There was already a nursing shortage when the COVID-19 pandemic gripped the health care field and made a bad situation worse.
Rural or urban, no health care setting was immune from the effects the pandemic had on facilities not having enough nurses to care for patients. Critical access hospitals in rural areas were especially challenged.
Alleghany Health, a critical access hospital in Sparta, needed staffing support when they reached out to the North Carolina Area Health Education Centers.
Through an existing partnership with NCAHEC, Alleghany Health was connected to Kae Livsey, a professor in Western Carolina University’s School of Nursing and principal investigator for the RNs in Primary Care project.
The School of Nursing was able to develop an academic practice partnership with Alleghany Health through this connection.
“Being able to expose future nurses to the needs of rural communities is paramount in addressing the nursing distribution challenges we face in North Carolina,” said Livsey.
The RNs in Primary Care project is a Health Resources and Services Administration-funded program to expose nursing students and nurses to primary care focused practice and build skills in care coordination.
WCU students enrolled in the RNPC internship spent three days in Sparta this fall and were exposed to a variety of care settings as part of their capstone clinical course.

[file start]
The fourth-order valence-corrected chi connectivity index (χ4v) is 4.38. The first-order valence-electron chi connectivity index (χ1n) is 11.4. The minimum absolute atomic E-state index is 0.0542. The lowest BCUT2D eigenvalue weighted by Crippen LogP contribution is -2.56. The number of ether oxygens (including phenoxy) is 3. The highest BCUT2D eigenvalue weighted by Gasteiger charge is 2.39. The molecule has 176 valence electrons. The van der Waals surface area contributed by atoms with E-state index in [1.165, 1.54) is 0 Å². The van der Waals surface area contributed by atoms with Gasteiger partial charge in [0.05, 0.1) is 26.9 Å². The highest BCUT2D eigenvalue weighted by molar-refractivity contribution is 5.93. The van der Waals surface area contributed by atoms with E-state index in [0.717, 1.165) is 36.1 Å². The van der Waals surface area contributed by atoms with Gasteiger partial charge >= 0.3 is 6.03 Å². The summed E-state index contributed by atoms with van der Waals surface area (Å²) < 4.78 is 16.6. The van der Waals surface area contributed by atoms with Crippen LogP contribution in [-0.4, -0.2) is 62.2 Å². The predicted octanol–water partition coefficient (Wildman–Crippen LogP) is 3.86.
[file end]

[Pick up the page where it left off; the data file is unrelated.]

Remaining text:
Hannah Pendley, a senior from Morganton, was able to see a patient from intake to discharge during the internship.
“It was great to be able to follow a patient from primary care all the way through discharge from the hospital,” said Pendley. “I got to see every step of the process and the continuity of care is amazing. With everything being housed in one building it makes it that much easier for the faculty to communicate patient needs and made finding pertinent patient information so much easier.”
This internship helped students understand the challenges and benefits of critical access hospitals in rural areas.
“Our students were able to engage with staff across primary care, emergency room and inpatient settings,” said Livsey. “They found the experience to be beneficial and some indicated that they could see themselves practicing in a similar rural setting.”
Not only did the students gain experience and skills during this internship, but the staff at Alleghany Health were able to learn from the students as well.
“Working with the WCU faculty and administration was one of the most pleasant experiences I have had as a hospital administrator,” said Kathryn Doby, CEO of Alleghany Health. “Having the WCU students on site was a simply wonderful interactive experience. For our employees, it was energizing to teach and to guide, but just as importantly to listen and learn from the students. The entire experience allowed us to deliver the best patient and family-centered care possible in this small rural setting.”
For more information about the School of Nursing, visit nursing.wcu.edu.